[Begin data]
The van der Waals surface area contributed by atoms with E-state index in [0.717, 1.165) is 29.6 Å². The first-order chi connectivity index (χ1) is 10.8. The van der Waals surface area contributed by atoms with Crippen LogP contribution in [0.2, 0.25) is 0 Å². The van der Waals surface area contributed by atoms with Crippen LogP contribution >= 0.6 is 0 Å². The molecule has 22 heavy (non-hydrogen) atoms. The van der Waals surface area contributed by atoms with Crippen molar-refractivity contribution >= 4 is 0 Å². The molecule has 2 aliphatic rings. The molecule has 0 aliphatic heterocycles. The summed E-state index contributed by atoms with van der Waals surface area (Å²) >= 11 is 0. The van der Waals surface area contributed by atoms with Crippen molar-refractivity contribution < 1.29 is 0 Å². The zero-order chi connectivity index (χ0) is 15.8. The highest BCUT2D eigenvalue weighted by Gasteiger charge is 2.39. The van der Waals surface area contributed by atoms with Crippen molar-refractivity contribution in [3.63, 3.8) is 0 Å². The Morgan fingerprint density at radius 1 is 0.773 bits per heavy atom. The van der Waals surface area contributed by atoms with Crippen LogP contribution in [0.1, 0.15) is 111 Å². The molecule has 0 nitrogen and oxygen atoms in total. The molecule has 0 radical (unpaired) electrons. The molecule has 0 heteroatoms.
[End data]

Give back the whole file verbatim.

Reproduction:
The van der Waals surface area contributed by atoms with E-state index in [0.717, 1.165) is 29.6 Å². The first-order chi connectivity index (χ1) is 10.8. The van der Waals surface area contributed by atoms with Crippen LogP contribution in [0.2, 0.25) is 0 Å². The van der Waals surface area contributed by atoms with Crippen LogP contribution >= 0.6 is 0 Å². The molecule has 22 heavy (non-hydrogen) atoms. The van der Waals surface area contributed by atoms with Crippen molar-refractivity contribution >= 4 is 0 Å². The molecule has 2 aliphatic rings. The molecule has 0 aliphatic heterocycles. The summed E-state index contributed by atoms with van der Waals surface area (Å²) >= 11 is 0. The van der Waals surface area contributed by atoms with Crippen molar-refractivity contribution < 1.29 is 0 Å². The zero-order chi connectivity index (χ0) is 15.8. The highest BCUT2D eigenvalue weighted by Gasteiger charge is 2.39. The van der Waals surface area contributed by atoms with Crippen molar-refractivity contribution in [3.63, 3.8) is 0 Å². The Morgan fingerprint density at radius 1 is 0.773 bits per heavy atom. The van der Waals surface area contributed by atoms with Crippen LogP contribution in [0.1, 0.15) is 111 Å². The molecule has 0 nitrogen and oxygen atoms in total. The molecule has 0 radical (unpaired) electrons. The molecule has 0 heteroatoms.